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Healthcare’s slow and still incomplete transition to electronic health records has been frustrating to watch for many long-time observers. I for one remember covering electronic data interchange back in 1996 in my first job as a healthcare journalist, writing a publication called Physician’s Payment Update. One of my first articles discussed how submitting electronic claims was reducing payment delays for some practices and easing some administrative burdens. And that was years before anything we’d now consider a smartphone.
It seemed only natural that if claims were being submitted electronically, then electronic medical records would be the next step. But, eighteen years later, we’re still not totally there, and considerable skepticism remains in some quarters about the value of the whole enterprise.
One concern in particular has been that increased adoption of electronic health records could result in a corresponding increase in billing fraud, particularly in the form of upcoding. Frankly, I’ve never understood this concern – there’s nothing magically more pure about paper records, after all – and have generally written it off as part of the lingering Luddism of some old hands who remain in deep denial of the fact that the future of pretty much everything is digital.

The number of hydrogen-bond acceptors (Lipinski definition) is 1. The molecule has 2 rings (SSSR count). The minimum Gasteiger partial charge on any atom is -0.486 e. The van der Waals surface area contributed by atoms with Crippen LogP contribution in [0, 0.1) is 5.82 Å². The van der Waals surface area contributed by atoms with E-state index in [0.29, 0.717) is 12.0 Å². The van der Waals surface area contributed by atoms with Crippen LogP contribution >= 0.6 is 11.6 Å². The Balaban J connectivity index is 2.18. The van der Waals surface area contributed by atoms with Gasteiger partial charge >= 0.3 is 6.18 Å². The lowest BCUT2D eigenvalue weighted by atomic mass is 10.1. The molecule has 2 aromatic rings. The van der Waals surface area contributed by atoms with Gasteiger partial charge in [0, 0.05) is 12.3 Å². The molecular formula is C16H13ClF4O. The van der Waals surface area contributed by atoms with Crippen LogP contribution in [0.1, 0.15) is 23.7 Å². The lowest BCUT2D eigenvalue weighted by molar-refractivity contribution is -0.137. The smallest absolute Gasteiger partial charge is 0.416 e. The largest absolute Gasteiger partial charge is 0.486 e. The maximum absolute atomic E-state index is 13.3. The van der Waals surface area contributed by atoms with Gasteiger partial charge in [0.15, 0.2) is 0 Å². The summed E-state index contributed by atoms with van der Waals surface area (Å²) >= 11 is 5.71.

Still, it’s always nice to find good data to support one’s beliefs. In this case, the good data comes in the form of a study published last week in Health Affairs that compared billing records from hospitals that use EHRs with the billing records of similar hospitals that still use paper.
The result? “[W]e found no empirical evidence to suggest that hospitals are systematically using EHRs to increase reimbursement,” according to the study’s abstract. “Our findings should reduce concern that EHR adoption by itself will increase the costs of hospital care.”
Well, yes, they should. But one study isn’t likely to shut down the debate about this. I only hope the powers that be heed the advice of the researchers, as related in this release from the University of Michigan News Service: “The authors recommend that policymakers focus on ensuring that hospitals use EHRs in ways that are most likely to reduce health care spending and improve the quality of care.”
Makes sense to me.